Fall Webworm

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NAME: Fall Webworm (Hyphantria cunea).

This native insect found throughout North America feeds on at least 88 species of deciduous trees, from apple to willow. The overwintering adult, a dark-spotted white moth, lays a cluster of several hundred eggs on the underside of a tree leaf, covering it with a woolly layer of scales. Upon hatching, the yellow to green larvae cluster at the ends of branches, where they begin feeding and spinning a silken enclosure to protect themselves.

Unlike the eastern tent caterpillar, which forms webs in the crotches of branches earlier in the year, fall webworms do not leave their web enclosures to feed. After six weeks of feeding, the caterpillars pupate under bark or on the ground. Although there is only one generation a year in the north, there are two or more in the south, with the earlier populations typically being smaller.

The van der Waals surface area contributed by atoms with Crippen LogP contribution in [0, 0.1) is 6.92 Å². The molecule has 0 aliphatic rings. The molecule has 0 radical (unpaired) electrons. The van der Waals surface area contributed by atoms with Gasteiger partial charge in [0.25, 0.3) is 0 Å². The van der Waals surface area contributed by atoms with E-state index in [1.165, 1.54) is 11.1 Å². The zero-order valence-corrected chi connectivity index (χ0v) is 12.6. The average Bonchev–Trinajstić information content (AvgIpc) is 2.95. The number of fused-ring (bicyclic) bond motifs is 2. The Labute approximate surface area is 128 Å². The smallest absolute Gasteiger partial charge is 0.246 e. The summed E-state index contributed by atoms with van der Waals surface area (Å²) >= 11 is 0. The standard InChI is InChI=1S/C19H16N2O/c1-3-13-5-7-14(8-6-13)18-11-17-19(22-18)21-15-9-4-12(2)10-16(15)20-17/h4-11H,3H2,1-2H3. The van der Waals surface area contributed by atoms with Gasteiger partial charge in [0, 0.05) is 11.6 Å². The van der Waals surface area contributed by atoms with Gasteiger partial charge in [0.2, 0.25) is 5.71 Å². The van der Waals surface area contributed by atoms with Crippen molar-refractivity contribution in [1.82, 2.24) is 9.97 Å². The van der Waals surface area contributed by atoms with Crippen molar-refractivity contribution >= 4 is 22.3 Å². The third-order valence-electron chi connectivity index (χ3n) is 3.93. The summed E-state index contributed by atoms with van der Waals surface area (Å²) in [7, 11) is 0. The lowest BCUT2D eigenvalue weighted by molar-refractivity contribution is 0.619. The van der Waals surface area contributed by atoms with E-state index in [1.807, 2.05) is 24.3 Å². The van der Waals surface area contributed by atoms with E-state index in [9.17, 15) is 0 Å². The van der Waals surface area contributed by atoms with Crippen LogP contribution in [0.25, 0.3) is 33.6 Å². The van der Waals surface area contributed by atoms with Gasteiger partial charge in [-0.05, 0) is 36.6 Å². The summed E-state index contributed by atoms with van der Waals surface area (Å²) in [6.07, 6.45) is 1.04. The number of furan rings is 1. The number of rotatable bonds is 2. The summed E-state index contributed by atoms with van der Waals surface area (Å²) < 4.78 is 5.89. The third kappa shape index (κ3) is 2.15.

The large web nests are the most conspicuous sign of webworm activity—found in mid- to late summer. Inside the translucent enclosures, the caterpillars skeletonize leaves. Only the larger veins and midribs are left uneaten.

In most years, natural predators and parasitoids help to keep the population of fall webworms in check. Nests that are easy to reach can be pruned off or torn apart with a stick and the caterpillars dislodged with a strong stream of water. Insecticides are difficult to apply, since the web protects the caterpillars from sprays. The bacterial insecticide Bt can be used if applied in mid-summer when the caterpillars and nests are small, and if it is sprayed onto leaves next to the nest, where the caterpillars will soon feed.

The simplest course of action, however, is to do nothing in the confidence that fall webworms are a cosmetic matter. As dramatic as their nests are in appearance, fall webworms aren’t really doing trees much harm.

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